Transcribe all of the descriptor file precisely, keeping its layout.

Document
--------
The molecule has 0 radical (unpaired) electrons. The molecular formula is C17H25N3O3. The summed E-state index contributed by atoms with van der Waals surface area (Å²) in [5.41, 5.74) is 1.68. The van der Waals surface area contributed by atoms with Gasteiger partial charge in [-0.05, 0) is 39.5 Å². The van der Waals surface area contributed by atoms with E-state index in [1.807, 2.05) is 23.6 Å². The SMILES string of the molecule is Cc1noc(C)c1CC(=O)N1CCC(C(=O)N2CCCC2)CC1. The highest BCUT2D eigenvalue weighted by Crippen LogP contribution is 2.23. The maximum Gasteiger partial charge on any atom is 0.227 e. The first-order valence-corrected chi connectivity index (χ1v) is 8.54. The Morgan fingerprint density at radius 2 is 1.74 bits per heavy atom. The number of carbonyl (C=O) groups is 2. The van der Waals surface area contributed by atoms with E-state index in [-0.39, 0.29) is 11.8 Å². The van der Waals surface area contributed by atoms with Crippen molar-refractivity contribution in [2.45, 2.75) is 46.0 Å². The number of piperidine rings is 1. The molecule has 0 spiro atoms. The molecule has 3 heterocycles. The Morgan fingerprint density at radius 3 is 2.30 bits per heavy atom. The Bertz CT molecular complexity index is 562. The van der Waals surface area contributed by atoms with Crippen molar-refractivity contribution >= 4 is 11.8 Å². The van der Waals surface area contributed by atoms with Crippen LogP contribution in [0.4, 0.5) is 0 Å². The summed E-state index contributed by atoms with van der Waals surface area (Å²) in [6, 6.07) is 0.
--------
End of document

The molecule has 0 radical (unpaired) electrons. The molecular formula is C17H25N3O3. The summed E-state index contributed by atoms with van der Waals surface area (Å²) in [5.41, 5.74) is 1.68. The van der Waals surface area contributed by atoms with Gasteiger partial charge in [-0.05, 0) is 39.5 Å². The van der Waals surface area contributed by atoms with E-state index in [1.807, 2.05) is 23.6 Å². The SMILES string of the molecule is Cc1noc(C)c1CC(=O)N1CCC(C(=O)N2CCCC2)CC1. The highest BCUT2D eigenvalue weighted by Crippen LogP contribution is 2.23. The maximum Gasteiger partial charge on any atom is 0.227 e. The first-order valence-corrected chi connectivity index (χ1v) is 8.54. The Morgan fingerprint density at radius 2 is 1.74 bits per heavy atom. The number of carbonyl (C=O) groups is 2. The van der Waals surface area contributed by atoms with E-state index in [-0.39, 0.29) is 11.8 Å². The van der Waals surface area contributed by atoms with Crippen molar-refractivity contribution in [2.45, 2.75) is 46.0 Å². The number of piperidine rings is 1. The molecule has 0 spiro atoms. The molecule has 3 heterocycles. The Morgan fingerprint density at radius 3 is 2.30 bits per heavy atom. The Bertz CT molecular complexity index is 562. The van der Waals surface area contributed by atoms with Crippen molar-refractivity contribution >= 4 is 11.8 Å². The van der Waals surface area contributed by atoms with Crippen LogP contribution in [0.4, 0.5) is 0 Å². The summed E-state index contributed by atoms with van der Waals surface area (Å²) in [6, 6.07) is 0.